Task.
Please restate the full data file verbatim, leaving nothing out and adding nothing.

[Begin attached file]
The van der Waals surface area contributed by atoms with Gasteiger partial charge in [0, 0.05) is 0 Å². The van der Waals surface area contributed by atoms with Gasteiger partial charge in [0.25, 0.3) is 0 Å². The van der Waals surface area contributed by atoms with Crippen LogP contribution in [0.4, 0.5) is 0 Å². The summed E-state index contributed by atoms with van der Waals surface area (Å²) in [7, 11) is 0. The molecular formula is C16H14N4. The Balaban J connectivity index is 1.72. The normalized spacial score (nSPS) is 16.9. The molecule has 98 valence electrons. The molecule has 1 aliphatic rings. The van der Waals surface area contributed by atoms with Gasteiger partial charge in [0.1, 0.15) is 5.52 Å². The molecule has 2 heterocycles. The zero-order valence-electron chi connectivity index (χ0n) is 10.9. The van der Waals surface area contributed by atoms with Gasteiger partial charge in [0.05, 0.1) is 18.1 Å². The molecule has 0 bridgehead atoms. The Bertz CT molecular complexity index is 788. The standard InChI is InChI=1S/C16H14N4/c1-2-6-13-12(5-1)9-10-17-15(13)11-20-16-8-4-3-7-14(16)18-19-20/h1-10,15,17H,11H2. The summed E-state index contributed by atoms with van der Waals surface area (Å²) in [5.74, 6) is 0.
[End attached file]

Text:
The van der Waals surface area contributed by atoms with Gasteiger partial charge in [0, 0.05) is 0 Å². The van der Waals surface area contributed by atoms with Gasteiger partial charge in [0.25, 0.3) is 0 Å². The van der Waals surface area contributed by atoms with Crippen LogP contribution in [0.4, 0.5) is 0 Å². The summed E-state index contributed by atoms with van der Waals surface area (Å²) in [7, 11) is 0. The molecular formula is C16H14N4. The Balaban J connectivity index is 1.72. The normalized spacial score (nSPS) is 16.9. The molecule has 98 valence electrons. The molecule has 1 aliphatic rings. The van der Waals surface area contributed by atoms with Gasteiger partial charge in [0.1, 0.15) is 5.52 Å². The molecule has 2 heterocycles. The zero-order valence-electron chi connectivity index (χ0n) is 10.9. The van der Waals surface area contributed by atoms with Gasteiger partial charge in [0.05, 0.1) is 18.1 Å². The molecule has 0 bridgehead atoms. The Bertz CT molecular complexity index is 788. The standard InChI is InChI=1S/C16H14N4/c1-2-6-13-12(5-1)9-10-17-15(13)11-20-16-8-4-3-7-14(16)18-19-20/h1-10,15,17H,11H2. The summed E-state index contributed by atoms with van der Waals surface area (Å²) in [5.74, 6) is 0.